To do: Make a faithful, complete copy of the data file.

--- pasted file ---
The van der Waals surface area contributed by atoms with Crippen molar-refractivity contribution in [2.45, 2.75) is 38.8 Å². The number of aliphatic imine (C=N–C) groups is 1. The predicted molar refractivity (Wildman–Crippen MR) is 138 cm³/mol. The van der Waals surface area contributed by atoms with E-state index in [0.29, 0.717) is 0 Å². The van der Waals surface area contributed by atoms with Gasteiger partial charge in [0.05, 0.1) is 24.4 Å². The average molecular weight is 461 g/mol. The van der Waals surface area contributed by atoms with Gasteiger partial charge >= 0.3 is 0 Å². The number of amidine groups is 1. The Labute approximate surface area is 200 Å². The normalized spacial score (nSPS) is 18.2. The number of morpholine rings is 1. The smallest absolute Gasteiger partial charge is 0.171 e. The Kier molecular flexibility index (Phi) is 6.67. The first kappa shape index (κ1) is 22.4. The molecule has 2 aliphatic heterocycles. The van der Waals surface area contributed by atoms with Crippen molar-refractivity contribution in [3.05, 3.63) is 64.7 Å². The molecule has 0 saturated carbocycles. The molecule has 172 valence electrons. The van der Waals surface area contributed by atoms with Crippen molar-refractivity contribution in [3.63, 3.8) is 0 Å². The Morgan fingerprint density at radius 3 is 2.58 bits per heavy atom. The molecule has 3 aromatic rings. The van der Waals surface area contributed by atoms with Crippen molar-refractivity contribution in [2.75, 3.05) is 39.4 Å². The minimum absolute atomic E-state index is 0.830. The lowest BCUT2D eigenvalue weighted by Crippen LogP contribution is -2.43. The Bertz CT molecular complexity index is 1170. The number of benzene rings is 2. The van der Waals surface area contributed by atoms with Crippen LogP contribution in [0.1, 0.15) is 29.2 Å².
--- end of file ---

The van der Waals surface area contributed by atoms with Crippen molar-refractivity contribution in [2.45, 2.75) is 38.8 Å². The number of aliphatic imine (C=N–C) groups is 1. The predicted molar refractivity (Wildman–Crippen MR) is 138 cm³/mol. The van der Waals surface area contributed by atoms with E-state index in [0.29, 0.717) is 0 Å². The van der Waals surface area contributed by atoms with Gasteiger partial charge in [0.05, 0.1) is 24.4 Å². The average molecular weight is 461 g/mol. The van der Waals surface area contributed by atoms with Gasteiger partial charge >= 0.3 is 0 Å². The number of amidine groups is 1. The Labute approximate surface area is 200 Å². The normalized spacial score (nSPS) is 18.2. The number of morpholine rings is 1. The smallest absolute Gasteiger partial charge is 0.171 e. The Kier molecular flexibility index (Phi) is 6.67. The first kappa shape index (κ1) is 22.4. The molecule has 2 aliphatic heterocycles. The van der Waals surface area contributed by atoms with Crippen molar-refractivity contribution in [3.05, 3.63) is 64.7 Å². The molecule has 0 saturated carbocycles. The molecule has 172 valence electrons. The van der Waals surface area contributed by atoms with Crippen molar-refractivity contribution in [3.63, 3.8) is 0 Å². The Morgan fingerprint density at radius 3 is 2.58 bits per heavy atom. The molecule has 3 aromatic rings. The van der Waals surface area contributed by atoms with Crippen molar-refractivity contribution in [2.75, 3.05) is 39.4 Å². The minimum absolute atomic E-state index is 0.830. The lowest BCUT2D eigenvalue weighted by Crippen LogP contribution is -2.43. The Bertz CT molecular complexity index is 1170. The number of benzene rings is 2. The van der Waals surface area contributed by atoms with Crippen LogP contribution in [0.1, 0.15) is 29.2 Å².